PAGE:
It has been reported by dcebrief.com that two religious officials in Zonguldak, Turkey, have been removed from the post of imams by Turkey’s Presidency of Religious Affairs after they were allegedly caught engaged in bitcoin trading by Turkey’s Directorate of Religious Affairs, or Diyanet.
According to the news published in news.bitcoin.com, Mecit K who is an imam in a mosque at Zonguldak city center, and Satilimis B, an imam in the surrounding villages, had begun using Bitcoin on the internet and were caught as part of an investigation by Diyanet. But, both men have appealed the determinations and said that they both are innocent and were wrongly caught in this investigation.
In November 2017, Diyanet had announced that it would not permit the use of cryptocurrencies and issued a fatwa against the use of digital currencies. It said, “Buying and selling virtual currencies is not compatible with religion at this time because of the fact that their valuation is open to speculation, they can be easily used in illegal activities like money laundering, and they are not under the state’s audit and surveillance.”
They also said it is acceptable to use any other currency or money which has at least some kind of value of exchange and which gains the users’ trust.
Islamic collusion with cryptocurrencies
This news reminds us that it is not only the financial entities and governments that are struggling to come to terms with the digital currency revolution. Some religious officials as, most conspicuously in the Islamic world, are against the use of digital currencies. As a result, the Muslim leaders have issued several fatwas declaring Bitcoin and other cryptocurrencies inappropriate with the Islamic faith in 2017.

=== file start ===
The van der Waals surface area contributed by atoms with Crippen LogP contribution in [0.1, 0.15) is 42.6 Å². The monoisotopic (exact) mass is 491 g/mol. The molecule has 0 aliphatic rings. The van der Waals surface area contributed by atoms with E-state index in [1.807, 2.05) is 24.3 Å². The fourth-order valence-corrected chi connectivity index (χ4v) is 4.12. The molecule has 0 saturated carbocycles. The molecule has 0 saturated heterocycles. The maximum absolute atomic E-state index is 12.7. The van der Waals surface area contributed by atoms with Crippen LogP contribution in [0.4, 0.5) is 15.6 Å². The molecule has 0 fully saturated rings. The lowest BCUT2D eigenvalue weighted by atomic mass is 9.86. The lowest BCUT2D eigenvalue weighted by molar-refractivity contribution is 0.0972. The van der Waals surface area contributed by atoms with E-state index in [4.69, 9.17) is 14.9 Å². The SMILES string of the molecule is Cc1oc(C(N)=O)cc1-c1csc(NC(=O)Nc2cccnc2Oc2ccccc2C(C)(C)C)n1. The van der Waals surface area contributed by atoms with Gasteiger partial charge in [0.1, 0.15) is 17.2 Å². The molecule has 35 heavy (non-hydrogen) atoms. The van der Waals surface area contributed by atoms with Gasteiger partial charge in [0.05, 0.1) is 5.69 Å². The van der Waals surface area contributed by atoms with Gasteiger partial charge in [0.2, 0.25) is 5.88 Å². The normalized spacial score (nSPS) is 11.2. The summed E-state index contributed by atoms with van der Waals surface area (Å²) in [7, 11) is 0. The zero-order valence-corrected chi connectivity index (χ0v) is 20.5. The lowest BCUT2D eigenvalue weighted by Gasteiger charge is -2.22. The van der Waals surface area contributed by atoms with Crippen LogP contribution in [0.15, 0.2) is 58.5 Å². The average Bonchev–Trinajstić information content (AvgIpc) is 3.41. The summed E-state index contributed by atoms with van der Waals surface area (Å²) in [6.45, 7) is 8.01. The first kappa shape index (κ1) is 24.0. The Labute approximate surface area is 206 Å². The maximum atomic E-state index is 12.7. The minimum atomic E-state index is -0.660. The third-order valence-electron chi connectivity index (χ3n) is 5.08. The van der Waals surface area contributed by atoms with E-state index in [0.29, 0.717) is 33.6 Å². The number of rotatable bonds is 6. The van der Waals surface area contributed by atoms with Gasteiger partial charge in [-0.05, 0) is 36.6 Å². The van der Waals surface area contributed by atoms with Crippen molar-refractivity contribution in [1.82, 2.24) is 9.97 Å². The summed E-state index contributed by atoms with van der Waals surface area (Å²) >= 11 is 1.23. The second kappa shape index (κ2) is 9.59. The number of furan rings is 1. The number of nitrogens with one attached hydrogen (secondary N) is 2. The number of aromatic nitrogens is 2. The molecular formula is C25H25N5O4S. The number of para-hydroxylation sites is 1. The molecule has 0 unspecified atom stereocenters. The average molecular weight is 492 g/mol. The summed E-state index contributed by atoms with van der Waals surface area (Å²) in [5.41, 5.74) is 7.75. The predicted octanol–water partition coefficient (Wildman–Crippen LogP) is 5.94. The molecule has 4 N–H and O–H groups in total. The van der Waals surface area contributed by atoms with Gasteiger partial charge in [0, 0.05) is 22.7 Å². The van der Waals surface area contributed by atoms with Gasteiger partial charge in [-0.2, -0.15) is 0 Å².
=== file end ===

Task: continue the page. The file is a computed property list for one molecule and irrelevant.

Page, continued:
As per news in rt.com, in the year 2017, The Egyptian Grand Mufti issued an official fatwa, banning bitcoin, which soared in value and reached the $20,000 mark in December, claiming that trade in cryptocurrency is similar to gambling, which is forbidden in Islam.
Bitcoin and other digital currencies have not been declared illegal in Turkey. Still, some officials and religious authorities have admonished people of Turkey to stay away from getting involved with cryptocurrency and also issued a warning to the Turks. In a tweet posted in December, the Deputy Prime Minister Mehmet Simsek advised the people of Turkey to “steer clear of this speculation” and make people aware of the pressing issues associated with the use of cryptocurrencies in terrorist financing and money laundering.
In similar news from bitcoin.com, Turkish companies are interested in buying Venezuelan cryptocurrency El Petro as they see a huge profit in the oil-backed token. Nicolás Maduro, Head of state Venezuela, said, “companies willing to buy petro come from Colombia, Spain, Mexico, Argentina, Peru, Turkey, Germany, Russia, China, Ecuador, and Chile”.
It is conflicting information as the Turkish government does not seem pleased with digital currencies and their users. The Egyptian Grand Mufti has termed crypto as a financial disaster to any Muslim individual. Amidst these statements, it can be hard for Turkish companies to buy virtual money from a foreign land. The ultimate action taken against the imams will clarify Turkish stand over the new age of money production and consumption of newer forms of currency.